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Be (verb)

The English word be has many meanings, which are the subject of discussions in grammar and ontology.

Semantical notes

Linguists call the verb "to be" a copula, when it indicates identity, belonging, or the possession of attributes; that one thing is a special case of another, or that it simply is anything. One can distinguish, as logicians do, the possession of attributes from class membership. We can, therefore, identify four senses of "be" and its conjugations.
  1. To exist. "I want only to be, and that is enough." "God is" (a way some theists assert their theism). "There's no sense in making a scientific inquiry about what species the Loch Ness Monster is, without first establishing that the Loch Ness Monster indeed is."
  2. Identity. "I only want to be myself." "When the area behind the dam fills, it will be a lake." "The Morning Star is the Evening Star." "Boys will be boys." "I yam what I yam" (Popeye).
  3. Class membership. To belong to a set or class: "She could be married." "Dogs are canines." "Moscow is a large city."
  4. Predication (property and relation attribution): "It hurts to be blue." "Will that house be big enough?" "The hen is next to the rooster." "I am confused." Such attributes may also relate to temporary conditions as well as inherent qualities: "I will be tired after running." "Will you be going to the play tomorrow?" (In this latter form, some grammarians might consider "be going" single verb phrase with "be" as a "helper verb", while others consider the gerund "going" to be used as an adjective describing a condition parallel to the "tired" example. This latter interpretation is more consistent with other Germanic languages).

In ontology, philosophical discussions of the word "be" and its conjugations takes place over the meaning of the word is, the third person singular form of 'be', and whether the other senses can be reduced to one sense. For example, it is sometimes suggested that the "is" of existence is reducible to the "is" of property attribution or class membership; to be, Aristotle held, is to be something. Of course, the gerund form of "be," being, is its own (vexed) topic: see being and existence.

Usage in different languages

No known natural spoken language lacks irregular verbs entirely. Most often, "to be" has the greatest difference from other verbs. Because speakers use it so often, it tends to change more slowly than the rest of the language and thus falls out of the "regular" pattern that most other verbs show. Even the extremely regular agglutinative Turkish language forms its "being" verb differently from other verbs.

In Indo-European languages, the words meaning "to be" and "to eat" (originating in stems *es and *ed, respectively) often sound similar to each other. Due to the high frequence of their use, their inflection retains a considerable degree of similarity in some cases. Thus, for example, the English form "is" is an apparent cognate of Russian yest' , in spite the fact that the two belong to language groups that had split at least three thousand years ago and have had very little interaction since (20th century borrowings notwithstanding).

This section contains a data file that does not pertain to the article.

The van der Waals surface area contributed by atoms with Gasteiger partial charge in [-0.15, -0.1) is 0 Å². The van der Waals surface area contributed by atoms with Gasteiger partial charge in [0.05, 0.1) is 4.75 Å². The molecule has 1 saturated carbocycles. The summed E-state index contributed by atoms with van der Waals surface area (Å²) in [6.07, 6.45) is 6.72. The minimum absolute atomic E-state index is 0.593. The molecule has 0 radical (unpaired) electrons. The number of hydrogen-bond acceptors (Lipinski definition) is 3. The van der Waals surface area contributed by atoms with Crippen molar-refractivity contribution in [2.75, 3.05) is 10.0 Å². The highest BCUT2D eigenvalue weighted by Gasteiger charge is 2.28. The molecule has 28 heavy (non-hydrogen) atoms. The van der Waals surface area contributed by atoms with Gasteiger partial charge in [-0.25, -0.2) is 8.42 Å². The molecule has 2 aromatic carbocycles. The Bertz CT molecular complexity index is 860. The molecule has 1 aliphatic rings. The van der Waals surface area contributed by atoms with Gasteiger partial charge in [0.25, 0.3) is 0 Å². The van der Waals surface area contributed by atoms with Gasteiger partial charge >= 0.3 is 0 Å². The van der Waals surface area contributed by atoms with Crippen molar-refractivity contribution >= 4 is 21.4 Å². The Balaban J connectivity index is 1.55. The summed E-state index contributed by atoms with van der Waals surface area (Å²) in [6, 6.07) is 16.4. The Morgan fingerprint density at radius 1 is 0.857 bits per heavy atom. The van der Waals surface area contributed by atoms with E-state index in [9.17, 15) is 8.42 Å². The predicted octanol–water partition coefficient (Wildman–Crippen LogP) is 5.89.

Other languages have multiple words for the verb "to be", dividing its uses in different ways. For example, the Japanese language has two forms: "arimasu" for the existence, and "desu" for identity and the property-possession uses.

The Spanish language also has two words, but divided differently: "ser" for uses expressing permanence (whether existence or attributes) and "estar" primarily for temporary conditions, either of existence or attributes. These are the kinds of issues that make machine translation difficult. For example, the English sentence "I am strong" would become two different Spanish sentences depending on whether the speaker intended to express that this was an inherent quality he possessed ("Soy fuerte"), or a present condition based on circumstances ("Estoy fuerte"). The Portuguese language also has the same distinction between "ser" and "estar".

Finally, the divisions often have exceptions.

To say that "a book is on the table", for example, Japanese would use the "arimasu" form, saying "Hon wa, taberu ni arimasu," meaning roughly "as for the book, there exists on the table", while Spanish would use the "estar" form "El libro está en la mesa", meaning roughly "the book presently possesses the property of being on the table" (this is so even for things that are always where they are - La Torre Eiffel está en París.)

In the Russian language, the verb byt' is the infinitive of "to be." The third person singular, yest' means "is" (and, interestingly enough, it is a homonym of the infinitive "to eat"). As a copula, it can be inflected into the past (byl), future (budet) and subjunctive (byl by) forms. A present tense (yest' ) exists, however it is not used as a copula, but rather omitted altogether or replaced by the verb yavlatsa (to be in essence). Thus one can say:

But not The E-Prime language, based on English, simply avoids the issue by not having a generic copula. It requires instead a specific form such as "remains", "becomes", "lies", or "equals".

See also ontology; grammar; copula.